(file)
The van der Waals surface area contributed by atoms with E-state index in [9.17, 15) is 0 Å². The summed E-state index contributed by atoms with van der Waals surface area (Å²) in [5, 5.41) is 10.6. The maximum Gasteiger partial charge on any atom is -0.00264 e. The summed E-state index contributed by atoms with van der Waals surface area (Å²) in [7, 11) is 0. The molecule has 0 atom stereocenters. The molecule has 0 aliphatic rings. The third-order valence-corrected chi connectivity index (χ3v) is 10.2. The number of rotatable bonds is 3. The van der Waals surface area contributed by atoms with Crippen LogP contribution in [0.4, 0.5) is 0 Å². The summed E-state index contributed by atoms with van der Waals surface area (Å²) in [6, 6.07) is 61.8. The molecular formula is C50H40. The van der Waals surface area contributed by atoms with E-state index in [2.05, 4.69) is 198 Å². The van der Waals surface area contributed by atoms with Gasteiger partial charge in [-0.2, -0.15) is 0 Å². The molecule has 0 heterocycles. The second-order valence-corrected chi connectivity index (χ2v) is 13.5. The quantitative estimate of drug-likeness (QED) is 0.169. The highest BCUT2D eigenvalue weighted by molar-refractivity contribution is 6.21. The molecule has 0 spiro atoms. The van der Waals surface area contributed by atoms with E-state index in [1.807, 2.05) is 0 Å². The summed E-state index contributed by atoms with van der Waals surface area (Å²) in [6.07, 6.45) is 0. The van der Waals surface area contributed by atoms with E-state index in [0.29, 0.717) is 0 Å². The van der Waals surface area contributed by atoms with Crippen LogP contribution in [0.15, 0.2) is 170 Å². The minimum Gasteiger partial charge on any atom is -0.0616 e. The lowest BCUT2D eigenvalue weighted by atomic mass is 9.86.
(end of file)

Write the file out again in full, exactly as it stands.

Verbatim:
The van der Waals surface area contributed by atoms with E-state index in [9.17, 15) is 0 Å². The summed E-state index contributed by atoms with van der Waals surface area (Å²) in [5, 5.41) is 10.6. The maximum Gasteiger partial charge on any atom is -0.00264 e. The summed E-state index contributed by atoms with van der Waals surface area (Å²) in [7, 11) is 0. The molecule has 0 atom stereocenters. The molecule has 0 aliphatic rings. The third-order valence-corrected chi connectivity index (χ3v) is 10.2. The number of rotatable bonds is 3. The van der Waals surface area contributed by atoms with Crippen LogP contribution in [0.4, 0.5) is 0 Å². The summed E-state index contributed by atoms with van der Waals surface area (Å²) in [6, 6.07) is 61.8. The molecular formula is C50H40. The van der Waals surface area contributed by atoms with E-state index in [2.05, 4.69) is 198 Å². The van der Waals surface area contributed by atoms with Gasteiger partial charge in [-0.2, -0.15) is 0 Å². The molecule has 0 heterocycles. The second-order valence-corrected chi connectivity index (χ2v) is 13.5. The quantitative estimate of drug-likeness (QED) is 0.169. The highest BCUT2D eigenvalue weighted by molar-refractivity contribution is 6.21. The molecule has 0 spiro atoms. The van der Waals surface area contributed by atoms with E-state index in [1.807, 2.05) is 0 Å². The summed E-state index contributed by atoms with van der Waals surface area (Å²) in [6.07, 6.45) is 0. The van der Waals surface area contributed by atoms with E-state index in [0.29, 0.717) is 0 Å². The van der Waals surface area contributed by atoms with Crippen LogP contribution in [0.15, 0.2) is 170 Å². The minimum Gasteiger partial charge on any atom is -0.0616 e. The lowest BCUT2D eigenvalue weighted by atomic mass is 9.86.